External communications tips to non-profits during the COVID-19 crisis


Olga Shershen


The world is in the grip of a large-scale health crisis and this is an endurance test for charities. All aspects of the work of the third sector organisations have changed in the context of global quarantine restrictions. But the communication problem is one of the most important for non-profits. Clients, board members, donors, and staff need to be updated about how you are responding to the crisis. Obviously, there is no one-size-fits-all solution for each charity. But in any case, don’t go absolutely silent. Discuss different scenarios with your team and develop communication strategies that will correlate with your mission.

Be adaptive and take into account the mood of your audience
Often, companies have a pre-prepared communication plan for interacting with key audiences and partners. However, when the world around changes rapidly, the channels and tonality of communication transform, you should not rely on outdated plans. Cancel those publications that are no longer relevant. Review your strategy and decide what is important for your audience at that very moment.

Develop a key message or several messages that will be supplemented depending on the target audience. Use them to create a faster response to a particular situation. Keep those key messages in the form of online docs that you can quickly update and share them with your team.

Be proactive and get ahead of your clients’ and partners needs
Identify the main communication channels that will help you to get to your audience during this difficult time when some media is totally ineffective. Post an update to your website, use newsletters and social networks. Think proactively about what your audiences want to know. Define the most urgent messages and make a schedule.

Inform people about the working hours of your organisation’s under quarantine and give up-to-date contacts in case your employees work remotely and do not have access to corporate mail. Having a new communications plan implemented, continue to keep your audiences informed about how it’s going. Make it clear to others that you work, albeit virtually.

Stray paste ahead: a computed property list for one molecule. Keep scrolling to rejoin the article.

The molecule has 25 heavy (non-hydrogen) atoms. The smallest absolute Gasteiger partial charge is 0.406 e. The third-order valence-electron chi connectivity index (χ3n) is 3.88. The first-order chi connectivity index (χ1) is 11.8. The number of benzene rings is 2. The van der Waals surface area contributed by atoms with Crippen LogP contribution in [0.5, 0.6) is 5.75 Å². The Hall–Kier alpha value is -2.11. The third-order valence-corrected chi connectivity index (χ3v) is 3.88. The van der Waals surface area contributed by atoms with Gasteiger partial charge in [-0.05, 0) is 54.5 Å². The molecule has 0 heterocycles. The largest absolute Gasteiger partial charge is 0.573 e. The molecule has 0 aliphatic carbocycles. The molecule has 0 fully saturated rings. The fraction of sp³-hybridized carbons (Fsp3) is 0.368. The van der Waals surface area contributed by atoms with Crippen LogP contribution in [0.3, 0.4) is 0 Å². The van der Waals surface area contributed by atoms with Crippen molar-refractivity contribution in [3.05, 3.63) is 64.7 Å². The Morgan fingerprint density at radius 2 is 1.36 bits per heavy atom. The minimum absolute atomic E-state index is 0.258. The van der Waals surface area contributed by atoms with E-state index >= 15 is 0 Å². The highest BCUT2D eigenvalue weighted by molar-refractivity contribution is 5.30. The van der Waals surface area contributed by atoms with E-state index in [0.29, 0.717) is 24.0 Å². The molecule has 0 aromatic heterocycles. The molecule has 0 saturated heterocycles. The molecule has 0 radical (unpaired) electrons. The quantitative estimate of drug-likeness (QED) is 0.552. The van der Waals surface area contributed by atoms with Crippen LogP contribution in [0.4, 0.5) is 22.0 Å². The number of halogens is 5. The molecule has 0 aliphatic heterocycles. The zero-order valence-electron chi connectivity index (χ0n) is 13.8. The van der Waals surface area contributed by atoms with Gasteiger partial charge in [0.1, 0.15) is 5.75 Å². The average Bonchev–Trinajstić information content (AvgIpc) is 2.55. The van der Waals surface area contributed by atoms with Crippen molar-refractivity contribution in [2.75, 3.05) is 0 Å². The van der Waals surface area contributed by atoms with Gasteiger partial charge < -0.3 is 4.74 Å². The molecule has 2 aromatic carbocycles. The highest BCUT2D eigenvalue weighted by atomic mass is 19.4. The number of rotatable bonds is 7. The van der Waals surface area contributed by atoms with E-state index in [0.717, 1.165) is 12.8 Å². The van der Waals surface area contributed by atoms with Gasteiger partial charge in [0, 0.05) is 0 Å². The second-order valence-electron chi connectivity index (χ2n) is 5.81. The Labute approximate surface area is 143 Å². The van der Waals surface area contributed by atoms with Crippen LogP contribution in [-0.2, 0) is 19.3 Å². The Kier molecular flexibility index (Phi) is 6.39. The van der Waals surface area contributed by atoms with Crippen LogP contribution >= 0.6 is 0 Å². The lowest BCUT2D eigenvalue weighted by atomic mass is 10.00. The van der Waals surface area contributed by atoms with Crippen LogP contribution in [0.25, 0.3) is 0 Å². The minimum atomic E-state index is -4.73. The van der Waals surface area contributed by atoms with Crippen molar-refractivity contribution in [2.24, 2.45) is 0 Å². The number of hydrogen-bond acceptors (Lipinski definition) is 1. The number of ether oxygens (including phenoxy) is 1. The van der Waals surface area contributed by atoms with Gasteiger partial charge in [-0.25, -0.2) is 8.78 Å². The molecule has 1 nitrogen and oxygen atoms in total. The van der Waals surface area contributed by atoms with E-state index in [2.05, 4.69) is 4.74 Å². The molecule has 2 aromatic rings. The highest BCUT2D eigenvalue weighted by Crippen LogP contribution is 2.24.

Consider your tone and be communicative
It is important to communicate with empathy today more than ever. Consider your every message in the context of current events and COVID19. Constantly analyse the situation and mood of the audience, things may change very quickly. If in a doubt, consult with your team or hold it for later.

Use visual content but consider what kind of reaction a particular picture might cause. Your messages during the crisis should not be gloomy, but charitable organisations deal with very sensitive topics and vulnerable people, so be careful. Look for ideas that will inspire your audience.

It is worth noting that local media today faced a staff and news shortage. The number of events and activities has decreased. Therefore, topics that before the crisis was difficult to pitch to journalists today may be more welcome.

Do not be pessimistic
Although it’s important to get attached to the context when working with communications you should balance immediate response with long-term planning. I know it’s hard to think beyond today’s crisis now, but it’s actually a good time for experimenting and planning. Things like rebranding, updating the website design, or planning new projects can be time-consuming in everyday life. But when some of your work processes slow or frozen in crises, you can actually focus on such tasks. It’s also a perfect opportunity for trying new types of content or different approaches to your audience. This crisis won’t last forever, and today it is necessary to strengthen your brand to lay the foundation for a successful tomorrow.

Olga Shershen, Red Line Foundation

Tagged in: Covid-19 Funding practice

Comments (1)

Dean parry

Hi, Olga, As you know I am not a organisation etc but Red Line Foundation has helped me through my recovery period, what you do is amazing and hopefully inspires others. Kind regards Dean parry

Leave a Reply

Your email address will not be published. Required fields are marked *